The early church fathers walked a delicate balance between regarding music as an appropriate means by which to worship God and regarding music as a sinful temptation. The following is from St. Augustine's Confessions:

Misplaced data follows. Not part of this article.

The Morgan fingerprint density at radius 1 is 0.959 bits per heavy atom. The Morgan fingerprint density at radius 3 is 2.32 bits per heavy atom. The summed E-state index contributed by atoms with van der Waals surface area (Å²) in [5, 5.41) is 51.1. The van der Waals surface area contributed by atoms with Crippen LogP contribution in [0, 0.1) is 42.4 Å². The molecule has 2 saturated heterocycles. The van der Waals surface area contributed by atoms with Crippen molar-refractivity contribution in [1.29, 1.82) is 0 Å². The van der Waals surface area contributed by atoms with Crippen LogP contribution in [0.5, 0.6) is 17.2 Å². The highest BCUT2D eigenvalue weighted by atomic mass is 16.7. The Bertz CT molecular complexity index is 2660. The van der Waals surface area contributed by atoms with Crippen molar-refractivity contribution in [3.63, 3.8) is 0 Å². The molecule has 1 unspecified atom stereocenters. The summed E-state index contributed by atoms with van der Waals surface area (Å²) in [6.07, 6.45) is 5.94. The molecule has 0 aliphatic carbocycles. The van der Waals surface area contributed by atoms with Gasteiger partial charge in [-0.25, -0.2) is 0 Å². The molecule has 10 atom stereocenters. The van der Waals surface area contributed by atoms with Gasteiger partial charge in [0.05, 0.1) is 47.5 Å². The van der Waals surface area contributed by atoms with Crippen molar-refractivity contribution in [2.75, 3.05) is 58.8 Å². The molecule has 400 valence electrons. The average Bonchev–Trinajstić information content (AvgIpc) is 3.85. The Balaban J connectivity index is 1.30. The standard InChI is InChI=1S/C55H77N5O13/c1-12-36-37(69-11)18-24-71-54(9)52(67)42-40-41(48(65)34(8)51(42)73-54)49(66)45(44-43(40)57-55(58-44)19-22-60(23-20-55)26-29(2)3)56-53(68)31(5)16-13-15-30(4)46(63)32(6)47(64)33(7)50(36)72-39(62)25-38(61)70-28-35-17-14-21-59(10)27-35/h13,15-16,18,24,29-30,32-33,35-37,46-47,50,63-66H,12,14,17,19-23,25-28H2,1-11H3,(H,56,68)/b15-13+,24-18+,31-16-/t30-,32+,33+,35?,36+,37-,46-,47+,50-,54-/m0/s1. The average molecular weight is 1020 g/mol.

"When I remember the tears I shed at the psalmody of Thy church, when I first recovered my faith, and how even now I am moved not by the singing but by what is sung, when it is sung with a clear voice and apt melody, I then acknowledge the great usefulness of this custom. Thus I hesitate between dangerous pleasure and approved wholesomeness, though I am inclined to approve of the use of singing in the church (yet I would not pronounce an irrevocable opinion upon the subject), so that the weaker minds may be stimulated to devout thoughts by the delights of the ear. Yet when I happen to be moved more by the singing that by what is sung, I confess to have sinned grievously, and then I wish I had not heard the singing. See the state I am in! Weep with me, and weep for me, you who can control your inward feelings to good effect. As for those of you who do not react this way, this is not a concern of yours. But Thou, O Lord, my God, listen, behold and see, and have mercy upon me and heal me --- Thou, in whose sight I have become a problem to myself; and this is my weakness."